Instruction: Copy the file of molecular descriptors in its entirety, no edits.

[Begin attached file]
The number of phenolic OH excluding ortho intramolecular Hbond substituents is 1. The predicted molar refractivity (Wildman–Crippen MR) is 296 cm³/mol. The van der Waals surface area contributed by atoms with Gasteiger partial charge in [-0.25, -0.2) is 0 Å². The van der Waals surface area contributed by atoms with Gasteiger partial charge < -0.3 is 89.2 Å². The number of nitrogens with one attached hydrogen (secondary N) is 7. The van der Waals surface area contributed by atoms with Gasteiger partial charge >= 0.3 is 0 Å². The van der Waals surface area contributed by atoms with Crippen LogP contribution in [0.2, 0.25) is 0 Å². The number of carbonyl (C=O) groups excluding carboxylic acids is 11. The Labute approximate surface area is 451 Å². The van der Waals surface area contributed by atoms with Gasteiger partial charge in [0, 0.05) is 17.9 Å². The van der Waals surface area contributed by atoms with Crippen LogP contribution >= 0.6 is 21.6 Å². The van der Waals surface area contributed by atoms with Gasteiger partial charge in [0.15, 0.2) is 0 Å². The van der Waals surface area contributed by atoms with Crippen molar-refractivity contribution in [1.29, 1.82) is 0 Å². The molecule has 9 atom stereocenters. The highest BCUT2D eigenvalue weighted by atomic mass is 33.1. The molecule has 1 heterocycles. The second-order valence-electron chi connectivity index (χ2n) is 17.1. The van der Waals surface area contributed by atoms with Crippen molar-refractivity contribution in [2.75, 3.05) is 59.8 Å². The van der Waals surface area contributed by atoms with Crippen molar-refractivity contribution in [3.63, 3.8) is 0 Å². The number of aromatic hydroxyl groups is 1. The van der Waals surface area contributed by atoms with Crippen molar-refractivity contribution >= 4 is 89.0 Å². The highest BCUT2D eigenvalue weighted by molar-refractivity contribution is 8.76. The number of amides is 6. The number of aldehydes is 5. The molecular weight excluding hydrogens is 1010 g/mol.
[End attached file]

The number of phenolic OH excluding ortho intramolecular Hbond substituents is 1. The predicted molar refractivity (Wildman–Crippen MR) is 296 cm³/mol. The van der Waals surface area contributed by atoms with Gasteiger partial charge in [-0.25, -0.2) is 0 Å². The van der Waals surface area contributed by atoms with Gasteiger partial charge < -0.3 is 89.2 Å². The number of nitrogens with one attached hydrogen (secondary N) is 7. The van der Waals surface area contributed by atoms with Gasteiger partial charge >= 0.3 is 0 Å². The van der Waals surface area contributed by atoms with Crippen LogP contribution in [0.2, 0.25) is 0 Å². The number of carbonyl (C=O) groups excluding carboxylic acids is 11. The Labute approximate surface area is 451 Å². The van der Waals surface area contributed by atoms with Gasteiger partial charge in [0, 0.05) is 17.9 Å². The van der Waals surface area contributed by atoms with Crippen LogP contribution >= 0.6 is 21.6 Å². The van der Waals surface area contributed by atoms with Gasteiger partial charge in [0.15, 0.2) is 0 Å². The van der Waals surface area contributed by atoms with Crippen molar-refractivity contribution in [1.29, 1.82) is 0 Å². The molecule has 9 atom stereocenters. The highest BCUT2D eigenvalue weighted by atomic mass is 33.1. The molecule has 1 heterocycles. The second-order valence-electron chi connectivity index (χ2n) is 17.1. The van der Waals surface area contributed by atoms with Crippen molar-refractivity contribution in [2.75, 3.05) is 59.8 Å². The van der Waals surface area contributed by atoms with Crippen molar-refractivity contribution in [3.63, 3.8) is 0 Å². The number of aromatic hydroxyl groups is 1. The van der Waals surface area contributed by atoms with Crippen molar-refractivity contribution >= 4 is 89.0 Å². The highest BCUT2D eigenvalue weighted by molar-refractivity contribution is 8.76. The number of amides is 6. The number of aldehydes is 5. The molecular weight excluding hydrogens is 1010 g/mol.